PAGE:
Well, here are some, not all (thankfully) in one fell swoop, boring you with the last of the last of the last of our vacation. A couple of related still photos too.
The first, from Deck 13, the Observation Deck – out and over on the last day. As sunny and calm as the day we set sail.
Deck 14 peeps looking down at us. Observation deck photos. Huge ship spotlights.
From atop the QM2, the highest deck, on the day we took the video of the horns.
MY video of the horns, when I jumped as the horns sounded.
*Typical deck sunbather. *Long long long corridor aboard ship. *The laundry room on our deck. Free. We never used it but it was used every time we peaked in. *Golfer. *Lines to get into lecture and theater for lectures.
We never tired of our balcony view from Deck Ten.
For anyone thinking of taking the QM2, here are our tips. If you can swing it, take a Princess Grill level suite on Deck Ten. It’s one of those things that if you are going to sail transatlantic, do it right. Deck Ten is the only 100% residential deck on board. Book an odd number suite heading East and an even number one heading West. That way you will always be on the sunny side of the ship. This is critical. actually imperative, as the windy side of the ship was cold and would be difficult to sit out on the balcony to enjoy. Be sure not to be in a room next to an elevator bank, nor next to the laundry. Midship is best although our dining tablemate expert Cunardist told us that on the QM2, with her huge stabilizers, there’s very little change in motion front, back, or middle.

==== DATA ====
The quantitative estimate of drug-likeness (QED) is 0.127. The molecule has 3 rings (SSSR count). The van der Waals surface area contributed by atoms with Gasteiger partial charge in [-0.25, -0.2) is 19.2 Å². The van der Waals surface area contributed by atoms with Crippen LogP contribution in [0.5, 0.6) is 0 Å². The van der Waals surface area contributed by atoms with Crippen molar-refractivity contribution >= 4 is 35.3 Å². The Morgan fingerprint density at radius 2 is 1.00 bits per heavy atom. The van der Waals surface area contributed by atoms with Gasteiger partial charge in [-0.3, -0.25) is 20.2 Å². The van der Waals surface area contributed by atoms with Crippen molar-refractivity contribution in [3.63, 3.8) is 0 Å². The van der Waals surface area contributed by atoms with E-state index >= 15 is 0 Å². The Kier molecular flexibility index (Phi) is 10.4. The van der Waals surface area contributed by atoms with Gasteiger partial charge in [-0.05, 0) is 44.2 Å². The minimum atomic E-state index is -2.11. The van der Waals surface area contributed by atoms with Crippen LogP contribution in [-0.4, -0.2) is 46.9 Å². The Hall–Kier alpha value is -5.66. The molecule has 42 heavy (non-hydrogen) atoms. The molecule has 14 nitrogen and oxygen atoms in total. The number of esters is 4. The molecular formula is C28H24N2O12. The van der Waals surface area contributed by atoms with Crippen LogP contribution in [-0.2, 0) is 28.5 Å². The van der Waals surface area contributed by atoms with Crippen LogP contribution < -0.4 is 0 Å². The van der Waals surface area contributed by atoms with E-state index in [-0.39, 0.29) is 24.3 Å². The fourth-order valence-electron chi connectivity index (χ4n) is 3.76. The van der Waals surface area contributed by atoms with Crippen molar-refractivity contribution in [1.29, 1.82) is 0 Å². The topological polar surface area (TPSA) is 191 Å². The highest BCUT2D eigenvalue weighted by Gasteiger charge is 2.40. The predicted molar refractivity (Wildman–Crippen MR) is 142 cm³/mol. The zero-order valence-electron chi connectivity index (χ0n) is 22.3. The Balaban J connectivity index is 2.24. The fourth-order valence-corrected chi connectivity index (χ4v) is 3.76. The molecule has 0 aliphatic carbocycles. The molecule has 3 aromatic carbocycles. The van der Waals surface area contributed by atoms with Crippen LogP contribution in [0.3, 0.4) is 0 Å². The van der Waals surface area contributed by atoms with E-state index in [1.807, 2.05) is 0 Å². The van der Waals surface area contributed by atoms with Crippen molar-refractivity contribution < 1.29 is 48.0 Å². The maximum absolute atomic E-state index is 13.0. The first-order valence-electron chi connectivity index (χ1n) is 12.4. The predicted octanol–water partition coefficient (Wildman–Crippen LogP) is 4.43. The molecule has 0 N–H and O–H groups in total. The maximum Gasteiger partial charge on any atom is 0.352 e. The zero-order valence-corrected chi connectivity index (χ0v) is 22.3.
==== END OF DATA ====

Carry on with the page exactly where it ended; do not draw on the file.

We saw no reason to have a Queens Grill level suite. Yes, they are larger, but they are primarily on Deck Nine, that has a few public spaces, meaning foot traffic other than the passengers on that deck. Our room was plenty large, the deck ample, the amenities plentiful and the dining room excellent.
The Horse Guards Changing....self-explanatory.
The BigBus tour ride...
Down the Thames…
To end with a bit of humor, I looked at the travel diary I wrote in 1961 about London… Seems I didn’t understand what old architecture was all about and I was an early food critic, particularly fond of roast beef. Do note that we stayed at The Savoy in 1961. I wish I had remembered that detail when checking in this week. I might have been able to play that angle up for a bigger suite. 🙂
Thanks again for coming along. Travel blogging can be tedious for those not there. It’s like being invited to see 1000 slides of the Yellowstone.
Tomorrow, back to regularly scheduled blogging.